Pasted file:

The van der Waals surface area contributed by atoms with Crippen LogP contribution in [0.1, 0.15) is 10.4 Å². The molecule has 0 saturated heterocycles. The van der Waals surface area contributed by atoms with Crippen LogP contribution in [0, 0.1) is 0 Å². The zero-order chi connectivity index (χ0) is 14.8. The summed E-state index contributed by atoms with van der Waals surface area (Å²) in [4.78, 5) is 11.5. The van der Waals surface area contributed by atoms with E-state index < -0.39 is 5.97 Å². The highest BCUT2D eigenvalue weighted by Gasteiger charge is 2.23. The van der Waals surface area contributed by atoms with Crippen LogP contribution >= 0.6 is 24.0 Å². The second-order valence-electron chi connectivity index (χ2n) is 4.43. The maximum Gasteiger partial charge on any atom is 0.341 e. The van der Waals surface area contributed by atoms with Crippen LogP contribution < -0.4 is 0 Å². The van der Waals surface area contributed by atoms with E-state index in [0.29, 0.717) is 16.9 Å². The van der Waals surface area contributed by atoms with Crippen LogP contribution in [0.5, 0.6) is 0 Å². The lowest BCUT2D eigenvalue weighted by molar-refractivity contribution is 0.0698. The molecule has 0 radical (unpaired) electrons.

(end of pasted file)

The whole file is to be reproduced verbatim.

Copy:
The van der Waals surface area contributed by atoms with Crippen LogP contribution in [0.1, 0.15) is 10.4 Å². The molecule has 0 saturated heterocycles. The van der Waals surface area contributed by atoms with Crippen LogP contribution in [0, 0.1) is 0 Å². The zero-order chi connectivity index (χ0) is 14.8. The summed E-state index contributed by atoms with van der Waals surface area (Å²) in [4.78, 5) is 11.5. The van der Waals surface area contributed by atoms with E-state index < -0.39 is 5.97 Å². The highest BCUT2D eigenvalue weighted by Gasteiger charge is 2.23. The van der Waals surface area contributed by atoms with Crippen LogP contribution >= 0.6 is 24.0 Å². The second-order valence-electron chi connectivity index (χ2n) is 4.43. The maximum Gasteiger partial charge on any atom is 0.341 e. The van der Waals surface area contributed by atoms with Crippen LogP contribution < -0.4 is 0 Å². The van der Waals surface area contributed by atoms with E-state index in [0.29, 0.717) is 16.9 Å². The van der Waals surface area contributed by atoms with Crippen LogP contribution in [0.5, 0.6) is 0 Å². The lowest BCUT2D eigenvalue weighted by molar-refractivity contribution is 0.0698. The molecule has 0 radical (unpaired) electrons.